A review of Abe
By: Nicole Klein
From the director and writer Fernando Grostein Andrade comes a delightful and emotional romp that’s more flavorful than it seems. Abe offers up equal helpings of heartwarming comedy, and tear-jerking emotion, but is seasoned by its unique visual language and high quality acting.
Abe follows the tale of the titular Abe (Noah Schnapp) , a young boy from Brooklyn with a passion for the culinary arts. He, however, frequently comes into conflict with his family, a bitter blend of Israeli Jews and Palestinian Muslims that will argue over the most inconsequential of things. They even discordantly sing Happy Birthday to him in three separate languages. Abe finds solace in the kitchen of the renowned Brazilian chef Chico (Seu Jorge), volunteering for the man after abandoning a ridiculously easy cooking summer camp. Utilizing the techniques Chico teaches him, Abe endeavors to bring his inharmonious relatives together over an American/Middle Eastern fusion meal. What follows may, at first, be written off as a derivative coming-of-age film. What really gives this film a flavor of its own are its outstanding visual techniques and emotional performances.
Andrade’s technical prowess sets this film apart. It is apparent that he has a keen eye for editing and cinematography, employing age-old techniques in creative and unexpected ways. Both the editing and effects shots embody the culture of today’s youth, a generation thrust into a tech-savvy and fast-paced world. This is exemplified by the fast paced editing and effects shots patterned off of internet memes and social media culture used to represent Abe’s internal state. Andrade utilizes the Japanese technique of pillow shots during quiet moments throughout the film, lending these moments a slower, more relaxing pace.
Andrade’s cinematographic prowess is especially evident whenever the camera is made to focus on the object of Abe’s passions; food. Food is treated to slow, almost sensual close ups and pans and tends to be the most colorful thing in frame. Food also becomes an extension of character. Chico is introduced through a slow pour of ice cold lemonade and sizzling acaraje (Brazilian falafel) frying in oil. Abe’s struggle to define his own identity is embodied in his many attempts at fusion cuisine.
Presentation alone doesn’t guarantee a delicious dish. The heartfelt and emotional performances of the film’s cast are perhaps the most important ingredient in Abe. Noah Schnapp convincingly conveys adolescence with all its emotional hurdles. Abe is passionate and exuberant, yet struggles to be taken seriously by his family. Abe’s mother and father (Dagmara Dominczyk and Arian Moayed) have great antagonistic chemistry that is only amplified by the witty and often humorous dialogue this film supplies. Seu Jorge serves as a sort of ‘Mr. Miyagi’ to Schnapp’s ‘Daniel LaRusso’. The synergy between these two actors creates a heartfelt father-son dynamic, one missing from Abe’s relationship to his parents.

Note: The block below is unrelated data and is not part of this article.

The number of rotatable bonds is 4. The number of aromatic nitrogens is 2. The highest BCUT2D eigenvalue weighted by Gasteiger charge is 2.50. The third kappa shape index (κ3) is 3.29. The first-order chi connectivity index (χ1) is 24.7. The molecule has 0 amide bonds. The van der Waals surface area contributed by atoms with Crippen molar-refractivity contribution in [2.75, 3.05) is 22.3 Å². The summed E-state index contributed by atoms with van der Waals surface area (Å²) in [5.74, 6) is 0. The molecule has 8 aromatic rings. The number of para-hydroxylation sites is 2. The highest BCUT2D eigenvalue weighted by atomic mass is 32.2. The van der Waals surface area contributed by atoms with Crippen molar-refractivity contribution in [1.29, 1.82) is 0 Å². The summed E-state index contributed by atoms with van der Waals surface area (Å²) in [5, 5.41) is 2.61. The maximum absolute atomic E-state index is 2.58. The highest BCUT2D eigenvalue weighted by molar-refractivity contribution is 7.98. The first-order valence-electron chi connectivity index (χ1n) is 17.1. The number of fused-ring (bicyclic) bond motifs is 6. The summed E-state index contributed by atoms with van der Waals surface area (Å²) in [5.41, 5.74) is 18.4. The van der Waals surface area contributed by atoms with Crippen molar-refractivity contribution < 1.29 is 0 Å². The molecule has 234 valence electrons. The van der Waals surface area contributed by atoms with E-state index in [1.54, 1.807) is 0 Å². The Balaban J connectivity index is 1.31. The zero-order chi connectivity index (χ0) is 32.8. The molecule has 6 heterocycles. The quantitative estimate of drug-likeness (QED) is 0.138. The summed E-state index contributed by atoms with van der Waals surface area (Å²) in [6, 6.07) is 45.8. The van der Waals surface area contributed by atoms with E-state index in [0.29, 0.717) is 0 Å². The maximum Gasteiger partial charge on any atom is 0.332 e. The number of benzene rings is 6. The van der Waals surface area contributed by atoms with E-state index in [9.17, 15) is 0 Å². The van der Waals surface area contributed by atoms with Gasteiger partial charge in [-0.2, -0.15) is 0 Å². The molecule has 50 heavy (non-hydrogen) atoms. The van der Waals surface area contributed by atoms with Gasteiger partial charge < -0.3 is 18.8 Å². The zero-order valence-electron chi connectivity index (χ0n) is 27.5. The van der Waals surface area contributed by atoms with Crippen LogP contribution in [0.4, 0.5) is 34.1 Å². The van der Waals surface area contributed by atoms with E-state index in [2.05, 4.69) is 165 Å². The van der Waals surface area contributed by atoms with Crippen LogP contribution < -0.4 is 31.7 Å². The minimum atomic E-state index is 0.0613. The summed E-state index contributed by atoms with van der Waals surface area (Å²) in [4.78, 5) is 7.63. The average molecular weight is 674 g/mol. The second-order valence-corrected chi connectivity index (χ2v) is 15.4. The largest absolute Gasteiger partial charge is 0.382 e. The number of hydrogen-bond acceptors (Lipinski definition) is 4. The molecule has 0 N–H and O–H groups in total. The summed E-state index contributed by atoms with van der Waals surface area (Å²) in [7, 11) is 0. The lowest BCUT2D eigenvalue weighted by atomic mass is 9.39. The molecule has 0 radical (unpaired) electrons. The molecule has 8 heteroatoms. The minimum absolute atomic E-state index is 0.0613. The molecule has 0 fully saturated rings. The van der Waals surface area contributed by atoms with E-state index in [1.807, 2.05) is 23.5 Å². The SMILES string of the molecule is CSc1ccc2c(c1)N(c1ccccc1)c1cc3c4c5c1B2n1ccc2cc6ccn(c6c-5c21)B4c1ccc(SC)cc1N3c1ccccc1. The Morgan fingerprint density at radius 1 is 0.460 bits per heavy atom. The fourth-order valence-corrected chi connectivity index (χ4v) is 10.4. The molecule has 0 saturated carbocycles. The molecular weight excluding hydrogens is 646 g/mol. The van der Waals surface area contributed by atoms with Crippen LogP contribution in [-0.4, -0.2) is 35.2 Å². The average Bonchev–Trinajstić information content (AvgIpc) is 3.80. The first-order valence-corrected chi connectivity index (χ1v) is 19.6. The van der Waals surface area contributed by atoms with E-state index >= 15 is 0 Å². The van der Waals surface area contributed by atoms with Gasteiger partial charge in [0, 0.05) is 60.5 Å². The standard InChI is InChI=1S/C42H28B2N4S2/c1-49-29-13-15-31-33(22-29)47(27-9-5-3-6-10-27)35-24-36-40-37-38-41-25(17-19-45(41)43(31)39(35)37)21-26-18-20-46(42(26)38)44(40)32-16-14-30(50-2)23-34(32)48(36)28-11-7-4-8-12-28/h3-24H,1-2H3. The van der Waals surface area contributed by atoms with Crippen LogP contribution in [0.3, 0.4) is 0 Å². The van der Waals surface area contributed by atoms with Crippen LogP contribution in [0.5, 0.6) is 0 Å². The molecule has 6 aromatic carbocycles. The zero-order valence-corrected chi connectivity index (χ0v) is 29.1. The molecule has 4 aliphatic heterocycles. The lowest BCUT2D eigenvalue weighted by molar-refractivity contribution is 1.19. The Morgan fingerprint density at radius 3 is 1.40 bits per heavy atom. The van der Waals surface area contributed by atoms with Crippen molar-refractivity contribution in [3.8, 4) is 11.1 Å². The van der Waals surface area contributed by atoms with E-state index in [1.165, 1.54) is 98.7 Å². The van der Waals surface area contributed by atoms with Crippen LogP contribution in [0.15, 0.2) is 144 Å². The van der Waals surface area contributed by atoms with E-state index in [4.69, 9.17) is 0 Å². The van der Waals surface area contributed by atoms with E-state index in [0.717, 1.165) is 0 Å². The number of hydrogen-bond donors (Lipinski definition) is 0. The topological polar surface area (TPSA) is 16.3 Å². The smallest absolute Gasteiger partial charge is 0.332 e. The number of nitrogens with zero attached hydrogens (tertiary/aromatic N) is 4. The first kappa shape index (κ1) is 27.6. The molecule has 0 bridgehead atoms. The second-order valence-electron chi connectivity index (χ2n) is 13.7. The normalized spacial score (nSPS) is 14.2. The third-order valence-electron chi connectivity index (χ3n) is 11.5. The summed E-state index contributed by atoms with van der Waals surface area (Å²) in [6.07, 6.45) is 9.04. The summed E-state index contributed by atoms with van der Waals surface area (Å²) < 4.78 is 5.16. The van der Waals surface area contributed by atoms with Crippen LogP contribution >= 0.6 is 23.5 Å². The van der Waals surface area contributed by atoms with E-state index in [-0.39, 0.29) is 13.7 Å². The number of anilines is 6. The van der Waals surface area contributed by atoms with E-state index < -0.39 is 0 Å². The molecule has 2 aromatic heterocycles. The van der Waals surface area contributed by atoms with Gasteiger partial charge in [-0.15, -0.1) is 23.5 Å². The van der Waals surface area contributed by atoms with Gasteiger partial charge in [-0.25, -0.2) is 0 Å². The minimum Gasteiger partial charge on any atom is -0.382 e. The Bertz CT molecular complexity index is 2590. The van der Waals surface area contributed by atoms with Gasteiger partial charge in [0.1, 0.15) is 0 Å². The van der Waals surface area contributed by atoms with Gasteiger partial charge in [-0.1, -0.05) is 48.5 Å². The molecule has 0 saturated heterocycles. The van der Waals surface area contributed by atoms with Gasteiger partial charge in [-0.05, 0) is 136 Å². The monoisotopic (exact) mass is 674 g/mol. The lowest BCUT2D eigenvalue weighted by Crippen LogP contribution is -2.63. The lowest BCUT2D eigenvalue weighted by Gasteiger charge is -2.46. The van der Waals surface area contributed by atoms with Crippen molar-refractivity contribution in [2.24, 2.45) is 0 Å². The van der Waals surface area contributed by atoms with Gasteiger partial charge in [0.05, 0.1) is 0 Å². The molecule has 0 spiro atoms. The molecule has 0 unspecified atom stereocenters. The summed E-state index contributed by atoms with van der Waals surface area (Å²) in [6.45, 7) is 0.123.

Only one ingredient in this otherwise delectable film leaves a sour taste in my mouth. Gui Amabis’s musical score, though stylish and cheerful, tends towards the loud and melodramatic. There are several sequences that could have been more emotionally resonant with a softer soundtrack; they are made outright distracting by the over-the-top score. At times the score is too loud, sometimes overpowering dialogue. This film’s score is not without its merits, as its upbeat and exotic rhythms lend themselves to scenes of Abe fully immersing himself in the culinary world.
Abe, like the food he serves his family, is both beautiful and satisfying. Though firmly rooted in the coming-of-age genre, Andrade’s expert mastery of the film’s innately visual language provides a gorgeous feast for the eyes made all the more appetizing by the beautiful performances of its cast. Supplying equal amounts of drama and laughs, Abe is a dish sure to satisfy everyone at the table.